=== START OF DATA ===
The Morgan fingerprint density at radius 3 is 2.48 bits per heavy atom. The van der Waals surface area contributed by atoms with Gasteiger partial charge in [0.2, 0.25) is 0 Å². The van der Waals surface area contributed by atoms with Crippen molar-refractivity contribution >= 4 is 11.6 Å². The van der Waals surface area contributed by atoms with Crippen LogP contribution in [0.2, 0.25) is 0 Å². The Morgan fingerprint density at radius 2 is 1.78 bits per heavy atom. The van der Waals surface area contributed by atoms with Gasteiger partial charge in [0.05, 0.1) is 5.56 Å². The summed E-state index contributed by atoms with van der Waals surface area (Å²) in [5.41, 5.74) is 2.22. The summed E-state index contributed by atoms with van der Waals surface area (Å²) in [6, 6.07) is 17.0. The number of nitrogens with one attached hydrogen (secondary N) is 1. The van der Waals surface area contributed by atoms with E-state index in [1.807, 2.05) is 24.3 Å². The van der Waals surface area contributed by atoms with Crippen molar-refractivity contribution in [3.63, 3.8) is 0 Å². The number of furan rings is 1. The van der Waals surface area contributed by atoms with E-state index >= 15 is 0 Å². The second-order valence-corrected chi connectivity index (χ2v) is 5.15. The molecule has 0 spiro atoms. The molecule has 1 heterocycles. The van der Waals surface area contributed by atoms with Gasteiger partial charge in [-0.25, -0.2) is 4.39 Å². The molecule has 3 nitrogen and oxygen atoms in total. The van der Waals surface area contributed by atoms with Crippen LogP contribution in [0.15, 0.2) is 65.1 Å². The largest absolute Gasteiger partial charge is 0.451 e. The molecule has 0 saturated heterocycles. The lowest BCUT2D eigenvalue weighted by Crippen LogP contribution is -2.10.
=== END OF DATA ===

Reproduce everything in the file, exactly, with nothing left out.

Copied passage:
The Morgan fingerprint density at radius 3 is 2.48 bits per heavy atom. The van der Waals surface area contributed by atoms with Gasteiger partial charge in [0.2, 0.25) is 0 Å². The van der Waals surface area contributed by atoms with Crippen molar-refractivity contribution >= 4 is 11.6 Å². The van der Waals surface area contributed by atoms with Crippen LogP contribution in [0.2, 0.25) is 0 Å². The Morgan fingerprint density at radius 2 is 1.78 bits per heavy atom. The van der Waals surface area contributed by atoms with Gasteiger partial charge in [0.05, 0.1) is 5.56 Å². The summed E-state index contributed by atoms with van der Waals surface area (Å²) in [5.41, 5.74) is 2.22. The summed E-state index contributed by atoms with van der Waals surface area (Å²) in [6, 6.07) is 17.0. The number of nitrogens with one attached hydrogen (secondary N) is 1. The van der Waals surface area contributed by atoms with E-state index in [1.807, 2.05) is 24.3 Å². The van der Waals surface area contributed by atoms with Crippen molar-refractivity contribution in [3.63, 3.8) is 0 Å². The number of furan rings is 1. The van der Waals surface area contributed by atoms with E-state index >= 15 is 0 Å². The second-order valence-corrected chi connectivity index (χ2v) is 5.15. The molecule has 0 spiro atoms. The molecule has 1 heterocycles. The van der Waals surface area contributed by atoms with Gasteiger partial charge in [-0.25, -0.2) is 4.39 Å². The molecule has 3 nitrogen and oxygen atoms in total. The van der Waals surface area contributed by atoms with Crippen LogP contribution in [0.15, 0.2) is 65.1 Å². The largest absolute Gasteiger partial charge is 0.451 e. The molecule has 0 saturated heterocycles. The lowest BCUT2D eigenvalue weighted by Crippen LogP contribution is -2.10.